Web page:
Roasted Garlic Mashed Potatoes

5 from 14 votes
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Roasted garlic mashed potatoes are a savory twist on a classic side dish. Oven-roasting whole garlic bulbs transform the cloves into a soft buttery consistency with a slightly caramelized flavor. Fold them into light and fluffy potatoes to add a rich taste to each serving.

Roasted garlic mashed potatoes in a white bowl with butter on top

One way to instantly elevate the taste of traditional mashed potatoes is to incorporate roasted garlic. Infusing the lightly sweet and earthy notes creates a more interesting flavor profile while adding more depth to each bite. This recipe yields a light and fluffy potato puree using simple steps to remove as much excess starch are possible, followed by an important technique that incorporates all the ingredients together.

To be most efficient with your time, it’s important to follow the order of the preparation steps. Roast the whole bulb of garlic right at the start as it takes just under an hour to soften. Peel, cut, boil, and mash the potatoes as you wait. The potent and luxurious smells of the buttery and caramelized cloves will gradually fill the room. You’ll be happy that you took a few extra steps to make roasted garlic mashed potatoes to accompany your meal. You may never want to eat them plain ever again!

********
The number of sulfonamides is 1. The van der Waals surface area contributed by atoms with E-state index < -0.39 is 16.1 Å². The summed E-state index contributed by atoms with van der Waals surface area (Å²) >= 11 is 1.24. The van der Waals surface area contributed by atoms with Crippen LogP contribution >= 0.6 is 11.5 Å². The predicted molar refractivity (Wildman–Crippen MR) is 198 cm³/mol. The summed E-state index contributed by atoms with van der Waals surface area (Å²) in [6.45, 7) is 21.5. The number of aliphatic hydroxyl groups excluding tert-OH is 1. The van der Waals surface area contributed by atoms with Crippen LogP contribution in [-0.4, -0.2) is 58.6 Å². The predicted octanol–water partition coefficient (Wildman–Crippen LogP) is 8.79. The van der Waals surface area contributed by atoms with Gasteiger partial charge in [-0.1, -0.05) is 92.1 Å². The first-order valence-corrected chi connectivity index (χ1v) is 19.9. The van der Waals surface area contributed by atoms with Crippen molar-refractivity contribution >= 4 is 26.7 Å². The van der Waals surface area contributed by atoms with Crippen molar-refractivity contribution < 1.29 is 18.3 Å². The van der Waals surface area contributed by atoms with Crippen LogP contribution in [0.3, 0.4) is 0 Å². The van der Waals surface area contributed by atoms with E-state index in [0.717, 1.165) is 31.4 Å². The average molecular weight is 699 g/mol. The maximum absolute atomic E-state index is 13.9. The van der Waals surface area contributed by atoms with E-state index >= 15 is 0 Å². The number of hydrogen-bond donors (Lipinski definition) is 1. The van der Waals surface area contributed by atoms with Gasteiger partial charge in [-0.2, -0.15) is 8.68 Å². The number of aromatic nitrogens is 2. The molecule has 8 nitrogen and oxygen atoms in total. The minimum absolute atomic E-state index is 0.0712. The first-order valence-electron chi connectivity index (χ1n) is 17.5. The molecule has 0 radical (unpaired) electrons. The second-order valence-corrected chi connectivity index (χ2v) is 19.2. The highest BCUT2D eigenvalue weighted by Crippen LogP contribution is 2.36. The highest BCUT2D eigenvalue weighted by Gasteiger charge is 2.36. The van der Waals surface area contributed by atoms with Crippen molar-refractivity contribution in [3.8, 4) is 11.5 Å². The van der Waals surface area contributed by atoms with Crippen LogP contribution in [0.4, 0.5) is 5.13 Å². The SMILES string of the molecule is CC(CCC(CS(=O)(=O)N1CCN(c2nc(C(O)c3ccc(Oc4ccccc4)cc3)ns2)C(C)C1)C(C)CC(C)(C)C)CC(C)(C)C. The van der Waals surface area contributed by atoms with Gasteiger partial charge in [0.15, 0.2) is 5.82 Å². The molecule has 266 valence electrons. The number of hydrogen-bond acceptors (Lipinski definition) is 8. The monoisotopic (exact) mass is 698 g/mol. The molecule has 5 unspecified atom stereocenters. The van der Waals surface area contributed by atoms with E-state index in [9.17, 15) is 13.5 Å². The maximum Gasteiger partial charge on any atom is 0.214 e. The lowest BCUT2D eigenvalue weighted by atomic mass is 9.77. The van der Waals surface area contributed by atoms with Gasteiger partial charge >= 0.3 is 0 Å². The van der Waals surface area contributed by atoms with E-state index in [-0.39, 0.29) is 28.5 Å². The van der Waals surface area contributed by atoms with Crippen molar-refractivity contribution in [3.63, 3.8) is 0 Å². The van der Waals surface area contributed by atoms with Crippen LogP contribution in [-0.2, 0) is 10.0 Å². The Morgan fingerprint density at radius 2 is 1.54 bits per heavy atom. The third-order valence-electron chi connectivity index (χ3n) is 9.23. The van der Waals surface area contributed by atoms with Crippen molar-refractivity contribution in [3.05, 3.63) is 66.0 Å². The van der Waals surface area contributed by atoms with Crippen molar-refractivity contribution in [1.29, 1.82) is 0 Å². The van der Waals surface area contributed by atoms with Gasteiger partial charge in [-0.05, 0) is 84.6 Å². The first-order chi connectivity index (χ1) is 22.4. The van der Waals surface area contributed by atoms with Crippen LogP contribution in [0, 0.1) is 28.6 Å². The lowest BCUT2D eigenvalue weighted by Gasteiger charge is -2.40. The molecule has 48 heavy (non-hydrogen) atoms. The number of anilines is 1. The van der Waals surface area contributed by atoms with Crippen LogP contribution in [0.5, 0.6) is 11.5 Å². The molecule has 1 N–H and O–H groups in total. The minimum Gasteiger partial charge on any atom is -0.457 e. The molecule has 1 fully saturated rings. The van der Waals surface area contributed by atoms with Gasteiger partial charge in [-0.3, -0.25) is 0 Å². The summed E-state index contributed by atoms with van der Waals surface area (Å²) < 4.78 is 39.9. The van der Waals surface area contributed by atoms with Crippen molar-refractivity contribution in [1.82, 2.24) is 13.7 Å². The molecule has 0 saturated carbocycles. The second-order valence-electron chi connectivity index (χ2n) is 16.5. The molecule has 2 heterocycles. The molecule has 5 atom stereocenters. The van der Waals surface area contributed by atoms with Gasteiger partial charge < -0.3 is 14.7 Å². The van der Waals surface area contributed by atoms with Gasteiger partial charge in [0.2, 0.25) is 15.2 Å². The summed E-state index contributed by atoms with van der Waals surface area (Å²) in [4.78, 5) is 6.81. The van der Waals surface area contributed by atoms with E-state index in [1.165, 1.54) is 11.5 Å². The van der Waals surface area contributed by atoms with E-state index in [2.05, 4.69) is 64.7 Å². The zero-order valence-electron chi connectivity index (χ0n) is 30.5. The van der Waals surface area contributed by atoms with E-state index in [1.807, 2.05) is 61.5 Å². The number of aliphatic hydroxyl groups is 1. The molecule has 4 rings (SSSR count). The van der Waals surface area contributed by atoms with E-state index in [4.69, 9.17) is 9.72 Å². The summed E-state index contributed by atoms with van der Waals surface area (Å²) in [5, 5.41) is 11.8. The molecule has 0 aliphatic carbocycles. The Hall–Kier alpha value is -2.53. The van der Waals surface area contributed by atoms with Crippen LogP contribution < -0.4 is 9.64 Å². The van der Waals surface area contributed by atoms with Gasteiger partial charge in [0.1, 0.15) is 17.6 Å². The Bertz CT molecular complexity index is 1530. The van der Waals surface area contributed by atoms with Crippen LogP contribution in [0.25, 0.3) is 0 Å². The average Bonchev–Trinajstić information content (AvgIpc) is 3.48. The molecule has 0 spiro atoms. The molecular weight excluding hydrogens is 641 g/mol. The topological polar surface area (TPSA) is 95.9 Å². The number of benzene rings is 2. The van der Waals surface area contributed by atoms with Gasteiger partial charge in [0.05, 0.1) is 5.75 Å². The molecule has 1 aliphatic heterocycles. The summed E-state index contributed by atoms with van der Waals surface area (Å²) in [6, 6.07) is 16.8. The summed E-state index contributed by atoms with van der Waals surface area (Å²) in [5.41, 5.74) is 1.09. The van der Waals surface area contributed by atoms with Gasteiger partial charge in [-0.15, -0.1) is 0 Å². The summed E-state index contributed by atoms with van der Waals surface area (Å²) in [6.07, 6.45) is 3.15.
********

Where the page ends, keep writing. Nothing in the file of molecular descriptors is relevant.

roasted garlic clove with the top cut off

Roast the garlic

When whole cloves of garlic start roasting in the oven, it turns into a completely different culinary experience. The flesh becomes spreadable with the slightest of pressure, making it easy to incorporate into any recipe. The sharp, spicy, pungent flavors mellow out, due to the alliinase enzyme that causes the sulfurous aroma and taste halts in activity. The high oven temperatures and consistent heating give it a golden hue, paired with Maillard browning to produce more flavors. It’s really easy to make roasted garlic and it’s a healthy way to boost the flavor of any dish.

Make sure to choose the right type of potato for an airy product. I use Russet potatoes or Yukon Gold because they are high in starch content and have a mealy texture. This allows for the milk and butter to be readily absorbed for the desired consistency while staying fluffy in texture.

1-inch cubes of cooked russet potatoes